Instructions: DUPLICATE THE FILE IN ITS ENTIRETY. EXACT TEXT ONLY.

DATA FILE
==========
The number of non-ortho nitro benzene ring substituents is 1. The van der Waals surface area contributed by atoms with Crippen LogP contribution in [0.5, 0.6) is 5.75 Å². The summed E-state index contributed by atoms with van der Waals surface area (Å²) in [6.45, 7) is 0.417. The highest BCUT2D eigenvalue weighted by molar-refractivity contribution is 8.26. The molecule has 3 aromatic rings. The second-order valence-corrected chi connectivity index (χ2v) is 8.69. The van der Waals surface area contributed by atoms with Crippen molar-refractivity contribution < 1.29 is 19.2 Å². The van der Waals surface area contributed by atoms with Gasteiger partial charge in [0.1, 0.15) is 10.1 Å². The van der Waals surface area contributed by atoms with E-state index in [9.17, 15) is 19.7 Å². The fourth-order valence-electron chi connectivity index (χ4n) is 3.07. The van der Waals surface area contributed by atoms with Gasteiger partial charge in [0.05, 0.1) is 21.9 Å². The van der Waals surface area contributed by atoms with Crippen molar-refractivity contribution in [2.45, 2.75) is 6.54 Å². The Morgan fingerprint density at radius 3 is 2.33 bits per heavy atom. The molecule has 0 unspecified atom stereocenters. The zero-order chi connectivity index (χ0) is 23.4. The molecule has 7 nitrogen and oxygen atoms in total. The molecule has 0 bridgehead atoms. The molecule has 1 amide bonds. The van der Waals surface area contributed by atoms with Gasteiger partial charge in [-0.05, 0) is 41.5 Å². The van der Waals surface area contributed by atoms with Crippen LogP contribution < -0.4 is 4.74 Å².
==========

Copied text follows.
The number of non-ortho nitro benzene ring substituents is 1. The van der Waals surface area contributed by atoms with Crippen LogP contribution in [0.5, 0.6) is 5.75 Å². The summed E-state index contributed by atoms with van der Waals surface area (Å²) in [6.45, 7) is 0.417. The highest BCUT2D eigenvalue weighted by molar-refractivity contribution is 8.26. The molecule has 3 aromatic rings. The second-order valence-corrected chi connectivity index (χ2v) is 8.69. The van der Waals surface area contributed by atoms with Crippen molar-refractivity contribution < 1.29 is 19.2 Å². The van der Waals surface area contributed by atoms with Gasteiger partial charge in [0.1, 0.15) is 10.1 Å². The van der Waals surface area contributed by atoms with E-state index in [9.17, 15) is 19.7 Å². The fourth-order valence-electron chi connectivity index (χ4n) is 3.07. The van der Waals surface area contributed by atoms with Gasteiger partial charge in [0.05, 0.1) is 21.9 Å². The van der Waals surface area contributed by atoms with Crippen molar-refractivity contribution in [2.45, 2.75) is 6.54 Å². The Morgan fingerprint density at radius 3 is 2.33 bits per heavy atom. The molecule has 0 unspecified atom stereocenters. The zero-order chi connectivity index (χ0) is 23.4. The molecule has 7 nitrogen and oxygen atoms in total. The molecule has 0 bridgehead atoms. The molecule has 1 amide bonds. The van der Waals surface area contributed by atoms with Gasteiger partial charge in [-0.05, 0) is 41.5 Å². The van der Waals surface area contributed by atoms with Crippen LogP contribution < -0.4 is 4.74 Å².